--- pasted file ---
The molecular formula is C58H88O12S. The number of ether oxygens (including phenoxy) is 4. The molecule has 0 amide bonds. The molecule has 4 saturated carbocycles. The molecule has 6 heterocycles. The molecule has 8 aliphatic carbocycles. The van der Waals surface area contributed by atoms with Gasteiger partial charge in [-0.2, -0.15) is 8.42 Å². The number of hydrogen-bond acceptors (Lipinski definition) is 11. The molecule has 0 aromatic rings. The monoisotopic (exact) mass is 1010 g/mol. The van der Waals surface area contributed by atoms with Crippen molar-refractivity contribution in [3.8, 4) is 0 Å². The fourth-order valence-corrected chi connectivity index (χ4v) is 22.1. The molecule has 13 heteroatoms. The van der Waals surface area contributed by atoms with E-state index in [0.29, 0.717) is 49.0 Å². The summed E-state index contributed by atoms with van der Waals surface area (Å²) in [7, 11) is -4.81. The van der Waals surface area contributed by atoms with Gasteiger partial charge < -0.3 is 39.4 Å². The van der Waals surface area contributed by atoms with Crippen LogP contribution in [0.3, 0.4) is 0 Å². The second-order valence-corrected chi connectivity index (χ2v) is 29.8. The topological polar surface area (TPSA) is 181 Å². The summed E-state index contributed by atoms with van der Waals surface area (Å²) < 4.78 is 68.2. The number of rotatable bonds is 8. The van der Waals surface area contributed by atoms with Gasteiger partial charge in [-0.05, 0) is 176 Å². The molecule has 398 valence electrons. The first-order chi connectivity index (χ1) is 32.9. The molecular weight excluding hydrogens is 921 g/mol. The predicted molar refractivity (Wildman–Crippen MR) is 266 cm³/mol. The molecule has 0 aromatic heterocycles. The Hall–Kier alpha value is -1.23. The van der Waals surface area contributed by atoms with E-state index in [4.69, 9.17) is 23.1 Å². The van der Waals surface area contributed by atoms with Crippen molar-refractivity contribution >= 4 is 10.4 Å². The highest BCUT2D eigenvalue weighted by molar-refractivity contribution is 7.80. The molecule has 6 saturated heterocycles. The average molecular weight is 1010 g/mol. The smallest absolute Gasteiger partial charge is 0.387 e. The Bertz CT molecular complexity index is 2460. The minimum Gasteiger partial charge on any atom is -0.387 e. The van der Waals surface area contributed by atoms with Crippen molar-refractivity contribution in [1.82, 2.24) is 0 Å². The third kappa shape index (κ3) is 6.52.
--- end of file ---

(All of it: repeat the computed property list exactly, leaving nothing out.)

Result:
The molecular formula is C58H88O12S. The number of ether oxygens (including phenoxy) is 4. The molecule has 0 amide bonds. The molecule has 4 saturated carbocycles. The molecule has 6 heterocycles. The molecule has 8 aliphatic carbocycles. The van der Waals surface area contributed by atoms with Gasteiger partial charge in [-0.2, -0.15) is 8.42 Å². The number of hydrogen-bond acceptors (Lipinski definition) is 11. The molecule has 0 aromatic rings. The monoisotopic (exact) mass is 1010 g/mol. The van der Waals surface area contributed by atoms with Crippen molar-refractivity contribution in [3.8, 4) is 0 Å². The fourth-order valence-corrected chi connectivity index (χ4v) is 22.1. The molecule has 13 heteroatoms. The van der Waals surface area contributed by atoms with E-state index in [0.29, 0.717) is 49.0 Å². The summed E-state index contributed by atoms with van der Waals surface area (Å²) in [7, 11) is -4.81. The van der Waals surface area contributed by atoms with Gasteiger partial charge < -0.3 is 39.4 Å². The van der Waals surface area contributed by atoms with Crippen LogP contribution in [0.3, 0.4) is 0 Å². The second-order valence-corrected chi connectivity index (χ2v) is 29.8. The topological polar surface area (TPSA) is 181 Å². The summed E-state index contributed by atoms with van der Waals surface area (Å²) < 4.78 is 68.2. The number of rotatable bonds is 8. The van der Waals surface area contributed by atoms with Gasteiger partial charge in [-0.05, 0) is 176 Å². The molecule has 398 valence electrons. The first-order chi connectivity index (χ1) is 32.9. The molecular weight excluding hydrogens is 921 g/mol. The predicted molar refractivity (Wildman–Crippen MR) is 266 cm³/mol. The molecule has 0 aromatic heterocycles. The Hall–Kier alpha value is -1.23. The van der Waals surface area contributed by atoms with E-state index in [4.69, 9.17) is 23.1 Å². The van der Waals surface area contributed by atoms with Crippen molar-refractivity contribution >= 4 is 10.4 Å². The highest BCUT2D eigenvalue weighted by molar-refractivity contribution is 7.80. The molecule has 6 saturated heterocycles. The average molecular weight is 1010 g/mol. The smallest absolute Gasteiger partial charge is 0.387 e. The Bertz CT molecular complexity index is 2460. The minimum Gasteiger partial charge on any atom is -0.387 e. The van der Waals surface area contributed by atoms with Crippen molar-refractivity contribution in [1.82, 2.24) is 0 Å². The third kappa shape index (κ3) is 6.52.